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Reconsidering Robert Creeley

Reprinted by permission of the authors. Copyright © 2006 by Timothy Pan Yu, Charles Bernstein, Stephen A. Fredman, Libbie Rifkin

Part 2. Detailed description of session

The death of American poet Robert Creeley in March 2005 prompted a remarkable outpouring of tributes from poets, critics, and friends. Creeley has long been considered one of the most significant and influential of contemporary American writers. His short, explosive line and plain diction carried forward the innovations of William Carlos Williams. And as a central figure of the Black Mountain school of poets, Creeley was a leader of the postwar American avant-garde. Yet his work has never received the sustained critical attention given to peers such as Charles Olson, Frank O'Hara, or John Ashbery. In the wake of Creeleys's death, this panel gathers a distinguished group of poets and critics to take the measure of Creeley's achievement and to explore the full range of critical modes through which we might approach his work.

One of the most striking aspects of Creeley's later career was his embrace of younger writers affiliated with the movement known as Language writing, most notable in his support of poet and critic Charles Bernstein, who succeeded Creeley as Gray professor of poetry at SUNY-Buffalo. In turn, Bernstein has become one of Creeley's most astute readers, calling attention to Creeley's interest in the materiality of language and to the troubled masculinity at the heart of Creeley's deceptively simple lyrics. Bernstein will begin this panel with his talk "The Plan Is the Body," which delineates three key principles of Creeley's work: that one finds out what one has to say in the process of saying it; that poetry is made not of ideas but of words; and that poetry should emphasize equally the common and the particular, or rather seek to find the particular within the common. These precepts, which Bernstein views as a stark challenge to a conventional poetry that begins with the ideas or sentiments and then seeks to represent them in the poem, demonstrate Creeley's continuing relevance to current experimental writing.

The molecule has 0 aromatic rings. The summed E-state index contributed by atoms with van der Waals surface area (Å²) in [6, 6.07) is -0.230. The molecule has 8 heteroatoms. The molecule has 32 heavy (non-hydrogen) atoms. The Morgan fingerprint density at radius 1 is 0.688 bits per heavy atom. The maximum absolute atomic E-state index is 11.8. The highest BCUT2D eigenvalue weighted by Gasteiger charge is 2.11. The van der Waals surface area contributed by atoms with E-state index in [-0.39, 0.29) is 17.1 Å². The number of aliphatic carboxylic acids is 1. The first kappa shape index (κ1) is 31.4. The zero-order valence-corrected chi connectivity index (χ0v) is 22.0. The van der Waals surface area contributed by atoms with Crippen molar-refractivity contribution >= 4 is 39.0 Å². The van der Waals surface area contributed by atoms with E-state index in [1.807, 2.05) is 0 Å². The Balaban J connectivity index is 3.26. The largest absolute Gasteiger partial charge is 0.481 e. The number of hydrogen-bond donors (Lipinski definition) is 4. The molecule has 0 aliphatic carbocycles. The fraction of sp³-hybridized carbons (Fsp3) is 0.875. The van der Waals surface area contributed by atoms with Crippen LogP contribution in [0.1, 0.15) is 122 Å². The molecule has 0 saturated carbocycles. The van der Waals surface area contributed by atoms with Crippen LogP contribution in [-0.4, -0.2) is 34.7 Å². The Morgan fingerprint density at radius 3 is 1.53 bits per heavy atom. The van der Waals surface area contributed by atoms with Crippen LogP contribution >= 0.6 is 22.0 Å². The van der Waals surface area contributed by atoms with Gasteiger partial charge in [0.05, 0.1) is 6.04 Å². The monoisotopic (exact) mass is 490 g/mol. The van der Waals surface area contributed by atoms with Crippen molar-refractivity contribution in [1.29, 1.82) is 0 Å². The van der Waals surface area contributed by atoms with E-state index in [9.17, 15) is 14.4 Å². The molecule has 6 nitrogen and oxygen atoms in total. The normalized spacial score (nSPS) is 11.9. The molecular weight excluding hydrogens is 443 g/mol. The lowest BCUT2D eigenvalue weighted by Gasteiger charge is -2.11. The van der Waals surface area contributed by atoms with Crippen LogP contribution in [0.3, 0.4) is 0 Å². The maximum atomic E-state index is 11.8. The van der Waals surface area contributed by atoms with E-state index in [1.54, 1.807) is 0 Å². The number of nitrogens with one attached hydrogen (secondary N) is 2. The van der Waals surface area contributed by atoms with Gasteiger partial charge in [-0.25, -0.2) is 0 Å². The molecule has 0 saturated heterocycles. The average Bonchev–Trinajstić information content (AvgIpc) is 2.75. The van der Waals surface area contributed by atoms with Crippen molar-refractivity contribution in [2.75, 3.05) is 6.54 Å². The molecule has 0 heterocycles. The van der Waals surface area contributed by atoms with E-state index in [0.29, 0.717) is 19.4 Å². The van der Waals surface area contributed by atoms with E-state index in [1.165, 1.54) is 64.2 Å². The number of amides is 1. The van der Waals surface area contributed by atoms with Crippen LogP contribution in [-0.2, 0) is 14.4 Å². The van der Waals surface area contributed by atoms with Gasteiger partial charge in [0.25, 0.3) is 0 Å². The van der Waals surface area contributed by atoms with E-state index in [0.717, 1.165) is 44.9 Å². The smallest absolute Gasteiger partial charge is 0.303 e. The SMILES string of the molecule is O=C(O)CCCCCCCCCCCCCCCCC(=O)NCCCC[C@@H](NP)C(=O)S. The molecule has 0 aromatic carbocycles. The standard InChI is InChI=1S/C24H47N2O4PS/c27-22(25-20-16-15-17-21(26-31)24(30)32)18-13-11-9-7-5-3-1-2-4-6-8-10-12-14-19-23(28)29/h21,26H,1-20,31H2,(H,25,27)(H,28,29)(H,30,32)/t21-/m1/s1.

Stephen Fredman, whose influential study Poet's Prose is among the most impressive critical treatments of Creeley's writing, delves more deeply into the sources of Creeley's prosody in his paper for this panel, "Taking the Measure of Robert Creeley." For Fredman, Creeley's deep commitment to conversations and company – his wide-ranging friendships, his work as a mentor and teacher, his collage-like citations of other poets in his essays – is reflected in his sense of poetic line, whose measure provides a way to measure the world and one's participation in it. Born from the modern drive to create terms for fathoming experience, Creeley's measure forms a base for human awareness. As our contemporary master of the line break, Creeley achieves an unparalleled tension in his line through his rhythmic, syntactic, and emotional uses of enjambment.

The notion of Creeley's "company" is extended and critiqued by the final panelist, Libbie Rifkin, whose recent book Career Moves subjects the careers of Creeley and his peers to a provocative institutional and feminist analyst. Rifkin's talk, "'A Friend / Who's a Woman': Reconsidering Creeley's Company," argues that while critics have analyzed the significance of Creeley's male friendships in detail, some of his most generative friendships were with women writers. She examines the crucial role Creeley's friendships with two writers, Denise Levertov and Susan Howe, played not only in the careers of all three writers but in the institutional histories of Black Mountain College and the Poetics Program at SUNY-Buffalo. Rifkin's revisionist reading points the way toward the new, critical studies we may expect from a younger generation of Creeley scholars.

The presentations will be followed by a response from Michael Davidson, a distinguished critic and poet whose work on both the material text and on literary communities make him ideally suited to draw these varied approaches into conversation.

 

 
© 2014 Modern Language Association. Last updated 02/11/2009.